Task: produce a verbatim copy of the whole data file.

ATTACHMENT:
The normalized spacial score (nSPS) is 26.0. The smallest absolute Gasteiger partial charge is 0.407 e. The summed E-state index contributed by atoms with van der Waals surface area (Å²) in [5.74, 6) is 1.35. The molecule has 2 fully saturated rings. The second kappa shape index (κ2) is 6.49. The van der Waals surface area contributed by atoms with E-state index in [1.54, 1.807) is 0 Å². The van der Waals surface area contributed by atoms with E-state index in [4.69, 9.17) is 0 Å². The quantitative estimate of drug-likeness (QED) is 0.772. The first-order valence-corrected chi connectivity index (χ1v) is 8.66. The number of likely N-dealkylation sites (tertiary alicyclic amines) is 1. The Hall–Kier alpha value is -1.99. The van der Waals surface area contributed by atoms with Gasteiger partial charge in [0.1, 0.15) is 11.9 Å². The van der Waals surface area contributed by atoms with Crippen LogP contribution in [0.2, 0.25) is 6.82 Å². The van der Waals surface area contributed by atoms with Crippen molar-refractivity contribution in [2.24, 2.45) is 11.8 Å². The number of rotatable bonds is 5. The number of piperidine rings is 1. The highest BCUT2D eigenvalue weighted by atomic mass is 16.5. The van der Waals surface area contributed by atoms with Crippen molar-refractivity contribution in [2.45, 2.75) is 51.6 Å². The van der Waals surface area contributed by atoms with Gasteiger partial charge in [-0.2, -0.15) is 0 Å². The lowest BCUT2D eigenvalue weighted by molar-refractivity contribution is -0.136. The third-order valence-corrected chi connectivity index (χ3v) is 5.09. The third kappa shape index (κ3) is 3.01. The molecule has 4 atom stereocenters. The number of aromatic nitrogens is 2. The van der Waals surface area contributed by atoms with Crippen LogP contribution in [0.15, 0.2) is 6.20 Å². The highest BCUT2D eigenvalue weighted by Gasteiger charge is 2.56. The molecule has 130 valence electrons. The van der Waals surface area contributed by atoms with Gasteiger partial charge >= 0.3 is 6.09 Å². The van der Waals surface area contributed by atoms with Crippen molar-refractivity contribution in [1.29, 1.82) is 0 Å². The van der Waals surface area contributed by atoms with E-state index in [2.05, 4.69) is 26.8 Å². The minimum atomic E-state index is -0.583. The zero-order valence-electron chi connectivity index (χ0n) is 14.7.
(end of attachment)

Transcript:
The normalized spacial score (nSPS) is 26.0. The smallest absolute Gasteiger partial charge is 0.407 e. The summed E-state index contributed by atoms with van der Waals surface area (Å²) in [5.74, 6) is 1.35. The molecule has 2 fully saturated rings. The second kappa shape index (κ2) is 6.49. The van der Waals surface area contributed by atoms with E-state index in [1.54, 1.807) is 0 Å². The van der Waals surface area contributed by atoms with E-state index in [4.69, 9.17) is 0 Å². The quantitative estimate of drug-likeness (QED) is 0.772. The first-order valence-corrected chi connectivity index (χ1v) is 8.66. The number of likely N-dealkylation sites (tertiary alicyclic amines) is 1. The Hall–Kier alpha value is -1.99. The van der Waals surface area contributed by atoms with Gasteiger partial charge in [0.1, 0.15) is 11.9 Å². The van der Waals surface area contributed by atoms with Crippen LogP contribution in [0.2, 0.25) is 6.82 Å². The van der Waals surface area contributed by atoms with Crippen molar-refractivity contribution in [2.24, 2.45) is 11.8 Å². The number of rotatable bonds is 5. The number of piperidine rings is 1. The highest BCUT2D eigenvalue weighted by atomic mass is 16.5. The van der Waals surface area contributed by atoms with Crippen molar-refractivity contribution in [2.45, 2.75) is 51.6 Å². The van der Waals surface area contributed by atoms with Gasteiger partial charge in [-0.2, -0.15) is 0 Å². The lowest BCUT2D eigenvalue weighted by molar-refractivity contribution is -0.136. The third-order valence-corrected chi connectivity index (χ3v) is 5.09. The third kappa shape index (κ3) is 3.01. The molecule has 4 atom stereocenters. The number of aromatic nitrogens is 2. The van der Waals surface area contributed by atoms with Crippen LogP contribution in [0.15, 0.2) is 6.20 Å². The highest BCUT2D eigenvalue weighted by Gasteiger charge is 2.56. The molecule has 130 valence electrons. The van der Waals surface area contributed by atoms with Gasteiger partial charge >= 0.3 is 6.09 Å². The van der Waals surface area contributed by atoms with Crippen molar-refractivity contribution in [1.29, 1.82) is 0 Å². The van der Waals surface area contributed by atoms with E-state index in [2.05, 4.69) is 26.8 Å². The minimum atomic E-state index is -0.583. The zero-order valence-electron chi connectivity index (χ0n) is 14.7.